Lora remembers that ‘Kurt Pagan Davis obtained the masters from Receiver Records which was the original label it was on. It’s just been sitting there, a lost classic.  Kurt (who managed ‘Essential Logic’, Lora’s band post X-Ray Spex) thought it was a shame for it not to be re-released and he’s put so much energy into releasing it in such a lovely way, the artwork is superb, and he loves the album and he put his heart into it”.

Paul followed up with “It actually sounds better to me than it did before because he has remastered and mixed it, so It’s much brighter”.

Lora: “It sounds and looks much better than ever.”

Lora fondly remembers her last conversation with Poly: “Poly said she’d like to open a little tea shop in St. Leonards with a reading room, you see she loved books and was very philosophical and people can just come in, chat to them and it will be a lovely meeting place. She asked me to join her on this project, but due to my family commitments that could not happen at that time”.

Paul laughed as he remembered: “She’d call me up, right in the middle of the night, we had some interesting talks.” Laura smiled in agreement:

Yeah, she had a habit of calling people up I the middle of the night.”

Paul: “Poly was very creative and had loads of ideas…I was as always willing to work with her.”.

Paul went on to say: “Poly would have a melody and words worked out already and she’d sing them, and we’d work out chords and Lora would work out saxophone parts. We did have a lot of autonomy on that way. It’s the same with Conscious Consumer, we’d sit down with the drummer and guitarist and thrash it out in the rehearsal studio. We did create all the music; she had the lyrics and melody. Drum patterns and guitar riffs were down to us”.

Lora. “On the original album (Germfree Adolescents) although I did not play on it, I arranged all the sax riffs and that’s what was played on the album”.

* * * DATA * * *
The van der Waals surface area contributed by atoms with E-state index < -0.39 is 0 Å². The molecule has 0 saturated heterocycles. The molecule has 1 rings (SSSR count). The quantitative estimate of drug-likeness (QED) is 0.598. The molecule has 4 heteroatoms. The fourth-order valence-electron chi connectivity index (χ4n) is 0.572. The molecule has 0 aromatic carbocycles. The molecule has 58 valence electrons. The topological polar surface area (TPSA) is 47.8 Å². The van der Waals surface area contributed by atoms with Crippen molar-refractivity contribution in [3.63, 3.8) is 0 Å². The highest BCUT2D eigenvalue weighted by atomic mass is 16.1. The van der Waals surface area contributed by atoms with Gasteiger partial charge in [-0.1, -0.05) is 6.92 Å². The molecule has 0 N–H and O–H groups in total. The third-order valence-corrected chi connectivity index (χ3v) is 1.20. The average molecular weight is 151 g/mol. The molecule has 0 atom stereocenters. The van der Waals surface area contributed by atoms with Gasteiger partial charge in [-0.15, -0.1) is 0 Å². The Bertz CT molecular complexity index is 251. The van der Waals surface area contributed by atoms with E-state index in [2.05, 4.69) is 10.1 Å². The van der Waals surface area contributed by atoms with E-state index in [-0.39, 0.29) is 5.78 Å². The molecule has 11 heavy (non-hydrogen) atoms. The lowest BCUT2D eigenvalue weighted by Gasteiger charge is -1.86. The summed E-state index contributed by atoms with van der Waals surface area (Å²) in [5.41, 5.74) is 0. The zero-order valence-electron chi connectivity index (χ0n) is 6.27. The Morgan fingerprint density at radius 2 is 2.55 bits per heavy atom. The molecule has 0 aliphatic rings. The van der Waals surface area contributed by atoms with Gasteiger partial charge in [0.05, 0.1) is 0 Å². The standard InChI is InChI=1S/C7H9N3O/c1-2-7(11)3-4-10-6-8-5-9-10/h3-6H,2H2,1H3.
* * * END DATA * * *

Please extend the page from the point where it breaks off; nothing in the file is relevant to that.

Lora stated: “It was an organic and natural chemistry which was very strong. Crispian the guitarist (Kula Shaker) was very strong. He had a large role in arranging the songs. He’s’ very gifted.  We needed someone to lead musically as it was all to be done quickly.  He’d work around the sax; it would have been nice to have had longer to work on the album. I enjoyed the sax very much as that came at the end, the cream on the trifle!”

Paul said, “Conscious Consumer took about two and a half weeks to record in the studio”. About their favourite songs Paul said: “Cigarettes, Prayer For Peace and Dog in Sweden. Some are funny and whimsical. Also “Junk Food Junkie”

Lora laughed and said, “I was going to say the same”.

Lora went on to say: “I think from the lyrical angle ‘Dog in Sweden’ is written about a person who is a politician in one life who becomes a dog in the next life. A lot of Poly’s ideas were to do with reincarnation and philosophy. You could have been a king in one life, the next a dog. The idea of reincarnation…that Iggy innuendo (Iggy Pop) is fun too.”

Paul said: “Hi Chaperone. I thought it was a funny title, like The High Chaparral (western TV show from 1960s). It resonates today, a lot of her lyrics do”.

Lora remembers: “It was not supposed to be a super deep song, it was supposed to be fun, like ‘Good Time Girl’. Poly told me she wanted to do it a bit ‘Debby Harry’ tongue- in -cheek so there is a sensibility of fun, a take on the traditional ‘pretty pretty’ female role.”

Lora said solemnly “The only sad thing is Poly can’t be physically here to see it’s glorious re-release. Paul nods in agreement.

Conscious Consumer is a fantastic album that has stood the test of time. The music and lyrics and production are top-notch! The album is available now to buy. Check out X-Ray Spex socials for news and updates and maybe some exciting new projects!

Words and interview: Stevie Oi!